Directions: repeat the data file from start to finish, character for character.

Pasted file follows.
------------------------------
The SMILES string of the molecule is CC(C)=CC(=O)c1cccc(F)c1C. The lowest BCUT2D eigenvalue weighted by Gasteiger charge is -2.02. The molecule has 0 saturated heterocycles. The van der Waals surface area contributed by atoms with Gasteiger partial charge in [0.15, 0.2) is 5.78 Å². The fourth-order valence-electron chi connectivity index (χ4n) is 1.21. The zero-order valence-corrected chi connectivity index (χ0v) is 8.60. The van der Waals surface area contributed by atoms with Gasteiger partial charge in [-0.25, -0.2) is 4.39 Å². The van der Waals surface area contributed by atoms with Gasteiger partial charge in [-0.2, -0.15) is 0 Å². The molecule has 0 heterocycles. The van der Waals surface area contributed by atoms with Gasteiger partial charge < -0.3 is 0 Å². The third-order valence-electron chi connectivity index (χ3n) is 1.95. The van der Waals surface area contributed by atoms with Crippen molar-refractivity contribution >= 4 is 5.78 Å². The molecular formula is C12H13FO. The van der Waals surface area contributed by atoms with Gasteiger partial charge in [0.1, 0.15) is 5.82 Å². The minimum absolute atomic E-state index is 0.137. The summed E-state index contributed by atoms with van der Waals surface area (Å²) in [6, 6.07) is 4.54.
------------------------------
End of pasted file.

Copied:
The SMILES string of the molecule is CC(C)=CC(=O)c1cccc(F)c1C. The lowest BCUT2D eigenvalue weighted by Gasteiger charge is -2.02. The molecule has 0 saturated heterocycles. The van der Waals surface area contributed by atoms with Gasteiger partial charge in [0.15, 0.2) is 5.78 Å². The fourth-order valence-electron chi connectivity index (χ4n) is 1.21. The zero-order valence-corrected chi connectivity index (χ0v) is 8.60. The van der Waals surface area contributed by atoms with Gasteiger partial charge in [-0.25, -0.2) is 4.39 Å². The van der Waals surface area contributed by atoms with Gasteiger partial charge in [-0.2, -0.15) is 0 Å². The molecule has 0 heterocycles. The van der Waals surface area contributed by atoms with Gasteiger partial charge < -0.3 is 0 Å². The third-order valence-electron chi connectivity index (χ3n) is 1.95. The van der Waals surface area contributed by atoms with Crippen molar-refractivity contribution >= 4 is 5.78 Å². The molecular formula is C12H13FO. The van der Waals surface area contributed by atoms with Gasteiger partial charge in [0.1, 0.15) is 5.82 Å². The minimum absolute atomic E-state index is 0.137. The summed E-state index contributed by atoms with van der Waals surface area (Å²) in [6, 6.07) is 4.54.